The Return of the Deadly Blade


This wuxia film from 1981 has acquired a strong if somewhat obscure reputation over the years based on its action choreography and the stellar cast. It is also one more developmental step in the career of Ching Sui-tung that was soon to take off. Ching was the action choreographer for both this film and for The Sword that had been made in the previous year. Though done on a much smaller scale, both films show elements of the kinetic and flashy style that Ching was to bring in a sumptuous mind-bending flurry in his groundbreaking film Duel to the Death in 1983.
David Chiang, Yasuaki Kurata and Flora Cheung
Unfortunately, the copy of this film that I was able to view was only subtitled for the first ten minutes, pan and scan and had some awkward edits that made me wonder if I was watching a badly cut version. Taking all this into account, it was still an enjoyable film to watch but it was difficult to follow the plot and understand the relationships of the characters. I also rarely felt that I was seeing something exciting and innovative taking place (even taking a historical perspective). Many of the action scenes feel overly edited at times and the film lacks the sense of aesthetic and exciting style that Ching brought to The Sword. This could of course be more the fault of the director of this film, Cho Chin-man, than of Ching.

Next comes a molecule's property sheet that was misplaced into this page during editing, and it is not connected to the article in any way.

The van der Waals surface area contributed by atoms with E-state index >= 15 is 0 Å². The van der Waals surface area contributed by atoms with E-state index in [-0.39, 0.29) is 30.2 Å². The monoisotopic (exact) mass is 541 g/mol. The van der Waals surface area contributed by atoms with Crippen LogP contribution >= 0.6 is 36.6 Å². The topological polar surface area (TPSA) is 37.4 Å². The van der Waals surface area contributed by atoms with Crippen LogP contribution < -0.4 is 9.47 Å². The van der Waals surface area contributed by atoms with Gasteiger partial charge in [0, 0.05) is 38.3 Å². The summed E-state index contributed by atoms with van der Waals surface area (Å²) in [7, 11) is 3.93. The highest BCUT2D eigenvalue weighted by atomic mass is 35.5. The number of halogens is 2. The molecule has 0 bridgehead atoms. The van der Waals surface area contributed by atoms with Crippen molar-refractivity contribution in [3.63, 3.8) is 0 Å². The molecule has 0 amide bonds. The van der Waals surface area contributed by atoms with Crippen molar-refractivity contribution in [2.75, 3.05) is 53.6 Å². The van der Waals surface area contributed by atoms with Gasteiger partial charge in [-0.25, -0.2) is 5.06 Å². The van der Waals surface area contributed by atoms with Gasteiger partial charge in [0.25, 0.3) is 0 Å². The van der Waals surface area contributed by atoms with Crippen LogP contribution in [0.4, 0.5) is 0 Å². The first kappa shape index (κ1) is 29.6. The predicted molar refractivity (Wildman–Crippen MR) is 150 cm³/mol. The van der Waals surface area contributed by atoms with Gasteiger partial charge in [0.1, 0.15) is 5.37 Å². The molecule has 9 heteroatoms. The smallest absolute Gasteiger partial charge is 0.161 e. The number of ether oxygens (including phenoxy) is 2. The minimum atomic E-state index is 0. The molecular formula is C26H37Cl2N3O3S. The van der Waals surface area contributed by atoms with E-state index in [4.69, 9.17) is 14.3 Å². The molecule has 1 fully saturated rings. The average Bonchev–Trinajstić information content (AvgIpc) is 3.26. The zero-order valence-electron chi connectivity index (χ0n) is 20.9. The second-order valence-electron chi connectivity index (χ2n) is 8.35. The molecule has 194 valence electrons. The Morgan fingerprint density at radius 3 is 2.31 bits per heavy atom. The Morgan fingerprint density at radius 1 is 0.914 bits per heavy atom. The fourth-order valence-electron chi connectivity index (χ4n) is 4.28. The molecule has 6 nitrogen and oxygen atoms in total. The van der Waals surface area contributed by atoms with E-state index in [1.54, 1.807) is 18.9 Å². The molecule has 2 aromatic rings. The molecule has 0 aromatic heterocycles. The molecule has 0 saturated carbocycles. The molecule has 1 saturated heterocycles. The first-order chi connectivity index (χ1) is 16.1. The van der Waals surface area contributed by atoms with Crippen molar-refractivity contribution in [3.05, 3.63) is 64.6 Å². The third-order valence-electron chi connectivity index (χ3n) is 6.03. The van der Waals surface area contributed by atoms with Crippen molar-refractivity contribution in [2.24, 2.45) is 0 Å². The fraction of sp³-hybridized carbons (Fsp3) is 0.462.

Sharon Yeung Pan Pan, Chian and Norman Chu
As best as I could understand, the film revolves around two swordsmen David Chiang who leaves his sweetheart behind to search for the person responsible for killing his father - and Yasuaki Kurata who seems to have a bounty on his head and has countless killers chasing after him. Much of the film follows the two of them on separate journeys through the Chinese countryside until they finally meet up.
Yasuaki is a kind-hearted fellow and does his best not to hurt the various hunters who are trying to trap him and defeats them in comical ways. He also meets up with Sharon Yeung Pan Pan and has a few low-key duels with her that are closer to flirtation than fighting. Chiang on the other hand is singly focused on gaining revenge and slowly works his way towards the unknown killer though along the way he does save Flora Cheung from being raped. She attaches herself to him but there is clearly more to her than meets the eye. Keeping tabs on all of this from a distance is a crippled Norman Chu (who also starred in both The Sword and Duel to the Death).
There is a lot of action in the film some done humorously some of it quite deadly and Ching employs one of his favorite visual devices the elusive Ninjas for a terrific attack on a boat in the middle of a lake. He was of course to use the Ninja even more imaginatively in Duel to the Death. I have no doubt I would have appreciated this film much more with a better transfer and with subtitles but as it stands:

My rating for this film: 6.0